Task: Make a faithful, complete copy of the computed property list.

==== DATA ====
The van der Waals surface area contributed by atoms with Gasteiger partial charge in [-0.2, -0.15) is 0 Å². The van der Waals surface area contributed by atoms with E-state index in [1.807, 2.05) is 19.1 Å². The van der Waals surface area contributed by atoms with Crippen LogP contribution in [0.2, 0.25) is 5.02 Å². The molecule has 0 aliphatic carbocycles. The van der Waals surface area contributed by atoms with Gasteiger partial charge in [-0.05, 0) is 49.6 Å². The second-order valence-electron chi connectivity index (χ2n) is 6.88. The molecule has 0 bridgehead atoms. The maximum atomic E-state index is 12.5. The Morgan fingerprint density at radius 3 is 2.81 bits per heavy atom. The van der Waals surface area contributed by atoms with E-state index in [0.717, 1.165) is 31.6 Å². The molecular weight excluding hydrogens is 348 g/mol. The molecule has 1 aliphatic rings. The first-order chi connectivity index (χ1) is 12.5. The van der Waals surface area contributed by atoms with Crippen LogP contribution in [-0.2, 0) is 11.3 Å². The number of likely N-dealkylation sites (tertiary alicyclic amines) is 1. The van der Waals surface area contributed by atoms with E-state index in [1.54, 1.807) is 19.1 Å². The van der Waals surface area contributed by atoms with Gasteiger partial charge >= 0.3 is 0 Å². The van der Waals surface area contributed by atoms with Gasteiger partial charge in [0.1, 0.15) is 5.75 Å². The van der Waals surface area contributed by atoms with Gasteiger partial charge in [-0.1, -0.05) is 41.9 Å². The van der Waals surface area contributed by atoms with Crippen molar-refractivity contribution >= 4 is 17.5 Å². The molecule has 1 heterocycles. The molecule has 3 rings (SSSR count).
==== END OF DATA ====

The van der Waals surface area contributed by atoms with Gasteiger partial charge in [-0.2, -0.15) is 0 Å². The van der Waals surface area contributed by atoms with E-state index in [1.807, 2.05) is 19.1 Å². The van der Waals surface area contributed by atoms with Crippen LogP contribution in [0.2, 0.25) is 5.02 Å². The molecule has 0 aliphatic carbocycles. The van der Waals surface area contributed by atoms with Gasteiger partial charge in [-0.05, 0) is 49.6 Å². The second-order valence-electron chi connectivity index (χ2n) is 6.88. The molecule has 0 bridgehead atoms. The maximum atomic E-state index is 12.5. The Morgan fingerprint density at radius 3 is 2.81 bits per heavy atom. The van der Waals surface area contributed by atoms with E-state index in [0.717, 1.165) is 31.6 Å². The molecular weight excluding hydrogens is 348 g/mol. The molecule has 1 aliphatic rings. The first-order chi connectivity index (χ1) is 12.5. The van der Waals surface area contributed by atoms with Crippen LogP contribution in [-0.2, 0) is 11.3 Å². The number of likely N-dealkylation sites (tertiary alicyclic amines) is 1. The van der Waals surface area contributed by atoms with E-state index in [1.54, 1.807) is 19.1 Å². The van der Waals surface area contributed by atoms with Gasteiger partial charge >= 0.3 is 0 Å². The van der Waals surface area contributed by atoms with Gasteiger partial charge in [0.1, 0.15) is 5.75 Å². The van der Waals surface area contributed by atoms with Gasteiger partial charge in [-0.1, -0.05) is 41.9 Å². The van der Waals surface area contributed by atoms with Crippen molar-refractivity contribution >= 4 is 17.5 Å². The molecule has 1 heterocycles. The molecule has 3 rings (SSSR count).